According to Julian, p. 590, this was "1st pub[lished] in the Wesley Hy[mn]s and Sac[red] Poems, 1740, in 5 st[anzas] of 8 l[ines], and headed 'In Temptations.'"
Julian adds, on p. 591, "Many charming accounts of the origin of this hymn are extant, but unfortunately some would add, they have no foundation in fact. The most that we can say is that it was written shortly after the great spiritual change which the author underwent in 1738; ad that it was published within a few months of the official date (1739) which is given as the founding of Methodism. It has nothing whatsoever to do with the struggles, and dangers with lawless men, in after years. Nor with a dove driven to Wesley's bosom by a hawk, nor with a sea-bird driven to the same shelter by a pitiless storm."
The text has been heavily modified over the years -- Julian lists dozens of significant ones. Julian, p. 590, helps to explain why: "The opening stanza of this hymn has given rise to questions which have resulted in more than twenty different readings of the first four lines. The first difficulty is the term Lover as applied to our Lord. From an early date this tender expression was felt by many to be beneath the solemn dignity of a hymn addressed to the Divine Being. Attempts have been made to increase the reverence of the opening line by the sacrifice of its pathos and poetry. The result was "Jesu, Refuge of my soul," a reading which is still widely adopted; "Jesus, Savior of my soul," and "Father, Refuge of my soul." Wesley's reading, however, has high sanction. In the WIsdom of Solomon, xi.26, we read: "But Thou sparest all for they are Thine, O Lord, Thou Lover of souls."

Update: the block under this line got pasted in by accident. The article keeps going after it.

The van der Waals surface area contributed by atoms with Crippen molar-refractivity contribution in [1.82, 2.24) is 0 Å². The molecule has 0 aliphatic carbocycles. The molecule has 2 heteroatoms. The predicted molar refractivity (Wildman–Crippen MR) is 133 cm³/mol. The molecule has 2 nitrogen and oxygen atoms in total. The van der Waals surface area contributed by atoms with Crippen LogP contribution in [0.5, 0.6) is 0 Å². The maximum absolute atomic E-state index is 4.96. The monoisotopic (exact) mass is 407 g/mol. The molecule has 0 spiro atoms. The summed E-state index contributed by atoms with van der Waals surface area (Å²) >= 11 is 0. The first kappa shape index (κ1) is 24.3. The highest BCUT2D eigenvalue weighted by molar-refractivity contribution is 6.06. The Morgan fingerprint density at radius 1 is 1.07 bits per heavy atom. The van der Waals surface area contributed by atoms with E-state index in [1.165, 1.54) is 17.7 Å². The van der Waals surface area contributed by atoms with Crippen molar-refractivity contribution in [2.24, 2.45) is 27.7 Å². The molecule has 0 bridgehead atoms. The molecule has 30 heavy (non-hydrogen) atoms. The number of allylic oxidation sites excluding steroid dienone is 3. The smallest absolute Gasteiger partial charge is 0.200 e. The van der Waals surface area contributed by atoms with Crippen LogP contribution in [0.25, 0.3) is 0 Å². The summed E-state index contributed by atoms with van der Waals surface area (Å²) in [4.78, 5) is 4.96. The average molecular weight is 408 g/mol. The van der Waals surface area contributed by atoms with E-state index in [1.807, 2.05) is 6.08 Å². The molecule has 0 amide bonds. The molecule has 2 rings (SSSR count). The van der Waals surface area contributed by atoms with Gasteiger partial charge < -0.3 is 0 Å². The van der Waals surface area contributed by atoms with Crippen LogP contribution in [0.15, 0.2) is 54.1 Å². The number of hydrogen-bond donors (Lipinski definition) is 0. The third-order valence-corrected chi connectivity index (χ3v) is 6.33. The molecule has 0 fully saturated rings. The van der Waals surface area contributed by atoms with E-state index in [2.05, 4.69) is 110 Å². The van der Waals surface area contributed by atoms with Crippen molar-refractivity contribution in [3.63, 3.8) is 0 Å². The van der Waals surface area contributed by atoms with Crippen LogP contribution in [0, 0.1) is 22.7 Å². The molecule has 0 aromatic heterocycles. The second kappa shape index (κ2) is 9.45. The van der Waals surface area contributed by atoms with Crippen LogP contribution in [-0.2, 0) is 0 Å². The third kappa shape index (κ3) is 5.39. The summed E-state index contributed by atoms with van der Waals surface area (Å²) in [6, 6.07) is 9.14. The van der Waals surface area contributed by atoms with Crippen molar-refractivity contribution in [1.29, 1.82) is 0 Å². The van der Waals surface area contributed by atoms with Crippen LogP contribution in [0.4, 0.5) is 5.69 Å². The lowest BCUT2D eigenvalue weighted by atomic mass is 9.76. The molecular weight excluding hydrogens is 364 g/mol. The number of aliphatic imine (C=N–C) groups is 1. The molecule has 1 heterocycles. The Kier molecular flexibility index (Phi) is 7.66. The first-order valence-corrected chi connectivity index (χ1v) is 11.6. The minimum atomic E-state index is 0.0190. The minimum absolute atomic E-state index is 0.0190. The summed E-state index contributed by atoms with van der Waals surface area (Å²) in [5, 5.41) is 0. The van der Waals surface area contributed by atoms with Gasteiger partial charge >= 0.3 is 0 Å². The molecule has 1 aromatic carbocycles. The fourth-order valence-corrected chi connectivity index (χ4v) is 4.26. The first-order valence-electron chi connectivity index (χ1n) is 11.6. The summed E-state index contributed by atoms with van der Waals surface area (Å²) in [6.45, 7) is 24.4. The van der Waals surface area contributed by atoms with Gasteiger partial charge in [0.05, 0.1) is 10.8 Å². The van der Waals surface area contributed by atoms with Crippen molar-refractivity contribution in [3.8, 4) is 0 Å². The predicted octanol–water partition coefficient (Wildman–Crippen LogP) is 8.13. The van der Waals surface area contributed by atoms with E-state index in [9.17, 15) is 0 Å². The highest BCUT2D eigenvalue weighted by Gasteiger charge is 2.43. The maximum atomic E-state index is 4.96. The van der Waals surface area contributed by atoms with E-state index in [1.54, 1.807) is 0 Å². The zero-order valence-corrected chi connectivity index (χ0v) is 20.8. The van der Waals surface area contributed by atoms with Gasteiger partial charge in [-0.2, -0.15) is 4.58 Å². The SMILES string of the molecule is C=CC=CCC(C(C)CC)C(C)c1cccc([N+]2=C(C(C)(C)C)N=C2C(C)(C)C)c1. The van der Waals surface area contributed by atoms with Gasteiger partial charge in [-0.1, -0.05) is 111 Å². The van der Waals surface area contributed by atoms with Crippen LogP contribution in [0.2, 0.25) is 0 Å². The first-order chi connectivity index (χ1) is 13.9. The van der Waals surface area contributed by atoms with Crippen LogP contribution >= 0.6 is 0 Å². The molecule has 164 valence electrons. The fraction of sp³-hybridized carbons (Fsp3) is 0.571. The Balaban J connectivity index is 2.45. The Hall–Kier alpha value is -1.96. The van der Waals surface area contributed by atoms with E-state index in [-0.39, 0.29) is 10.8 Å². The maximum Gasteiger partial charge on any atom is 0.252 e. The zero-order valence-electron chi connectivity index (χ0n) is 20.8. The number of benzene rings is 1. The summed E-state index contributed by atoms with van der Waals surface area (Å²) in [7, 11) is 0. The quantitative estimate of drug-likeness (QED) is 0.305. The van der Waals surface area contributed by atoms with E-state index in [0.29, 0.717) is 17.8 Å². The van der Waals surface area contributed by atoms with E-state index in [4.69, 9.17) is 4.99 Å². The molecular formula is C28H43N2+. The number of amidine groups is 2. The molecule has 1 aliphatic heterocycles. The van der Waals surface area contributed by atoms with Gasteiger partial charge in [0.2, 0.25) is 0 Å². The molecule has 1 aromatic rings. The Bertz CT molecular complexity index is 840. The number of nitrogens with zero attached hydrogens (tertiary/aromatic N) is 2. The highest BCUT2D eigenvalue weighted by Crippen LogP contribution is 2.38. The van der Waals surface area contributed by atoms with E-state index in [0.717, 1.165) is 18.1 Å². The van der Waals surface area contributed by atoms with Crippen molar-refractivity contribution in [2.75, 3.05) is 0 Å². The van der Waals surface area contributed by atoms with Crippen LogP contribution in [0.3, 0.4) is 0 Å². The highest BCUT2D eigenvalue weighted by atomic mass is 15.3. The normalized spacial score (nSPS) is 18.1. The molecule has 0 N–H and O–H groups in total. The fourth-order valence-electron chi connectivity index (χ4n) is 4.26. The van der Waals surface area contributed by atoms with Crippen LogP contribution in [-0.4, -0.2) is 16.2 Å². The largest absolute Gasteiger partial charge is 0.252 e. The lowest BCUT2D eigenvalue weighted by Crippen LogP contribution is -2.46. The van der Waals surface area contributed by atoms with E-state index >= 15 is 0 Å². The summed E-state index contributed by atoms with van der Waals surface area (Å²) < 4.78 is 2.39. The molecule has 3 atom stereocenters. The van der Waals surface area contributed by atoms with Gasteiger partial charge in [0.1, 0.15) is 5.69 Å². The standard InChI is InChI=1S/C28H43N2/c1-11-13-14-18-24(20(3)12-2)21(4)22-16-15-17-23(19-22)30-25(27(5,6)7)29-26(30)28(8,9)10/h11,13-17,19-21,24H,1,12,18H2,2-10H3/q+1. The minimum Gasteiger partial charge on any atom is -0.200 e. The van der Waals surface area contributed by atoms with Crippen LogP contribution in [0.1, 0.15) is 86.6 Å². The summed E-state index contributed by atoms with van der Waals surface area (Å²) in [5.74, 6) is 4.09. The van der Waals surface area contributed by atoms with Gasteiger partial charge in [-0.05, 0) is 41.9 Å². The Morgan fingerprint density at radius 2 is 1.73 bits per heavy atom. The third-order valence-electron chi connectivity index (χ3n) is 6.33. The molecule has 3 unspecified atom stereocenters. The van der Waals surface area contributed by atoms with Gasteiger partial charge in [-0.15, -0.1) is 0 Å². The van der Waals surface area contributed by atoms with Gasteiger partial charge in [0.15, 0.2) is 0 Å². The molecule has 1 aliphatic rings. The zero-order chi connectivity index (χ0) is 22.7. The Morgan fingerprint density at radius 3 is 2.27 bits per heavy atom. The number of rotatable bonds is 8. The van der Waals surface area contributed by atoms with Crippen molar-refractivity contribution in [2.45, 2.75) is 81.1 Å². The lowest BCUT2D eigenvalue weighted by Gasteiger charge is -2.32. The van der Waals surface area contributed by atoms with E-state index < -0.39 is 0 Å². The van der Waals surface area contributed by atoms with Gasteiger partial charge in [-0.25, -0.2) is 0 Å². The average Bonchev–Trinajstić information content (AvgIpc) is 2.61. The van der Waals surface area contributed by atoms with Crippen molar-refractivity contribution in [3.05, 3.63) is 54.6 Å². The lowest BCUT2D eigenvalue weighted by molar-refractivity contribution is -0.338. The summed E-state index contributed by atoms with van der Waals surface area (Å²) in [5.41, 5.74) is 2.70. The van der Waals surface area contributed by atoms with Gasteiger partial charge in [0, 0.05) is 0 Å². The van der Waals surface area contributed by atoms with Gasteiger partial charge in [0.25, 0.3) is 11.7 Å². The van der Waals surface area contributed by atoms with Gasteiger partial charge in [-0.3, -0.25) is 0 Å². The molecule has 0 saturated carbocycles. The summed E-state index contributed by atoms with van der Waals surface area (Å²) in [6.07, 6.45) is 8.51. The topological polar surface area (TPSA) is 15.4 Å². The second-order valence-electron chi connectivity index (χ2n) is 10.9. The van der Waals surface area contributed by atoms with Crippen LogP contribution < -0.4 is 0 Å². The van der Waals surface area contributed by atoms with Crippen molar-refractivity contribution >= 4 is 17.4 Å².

Julian also notes that "The second difficulty was in [lines] 3, 4," which originally read "While the nearer waters roll, While the tempest is still high." For some reason, this bothered enough editors that Julian lists 17 different changes. - RBW
The Parsons text follows the first four lines of the hymn (through "While the tempest still is high") but then goes on, "leave me not alone" and "when trouble taky you, shine! When frien' forsaky you all de way, Cyas' yer eyes on Jesus. Shine, shine, shine!" - BS
Last updated in version 4.1
- Johnson: Charles Johnson, One Hundred and One Famous Hymns, Hallberg, 1982
- Julian: John Julian, editor, A Dictionary of Hymnology, 1892; second edition 1907 (I use the 1957 Dover edition in two volumes)
- Kunitz/Haycraft: Stanley J. Kunitz and Howard Haycraft, Editors, British Authors Before 1800: A Biographical Dictionary, H. W. Wilson, 1952 (I use the fourth printing of 1965)
- Reynolds: William Reynolds, Companion to Baptist Hymnal, Broadman Press, 1976
- Willson: David Harris Willson, A History of England, Holt Rinehart Winston, 1967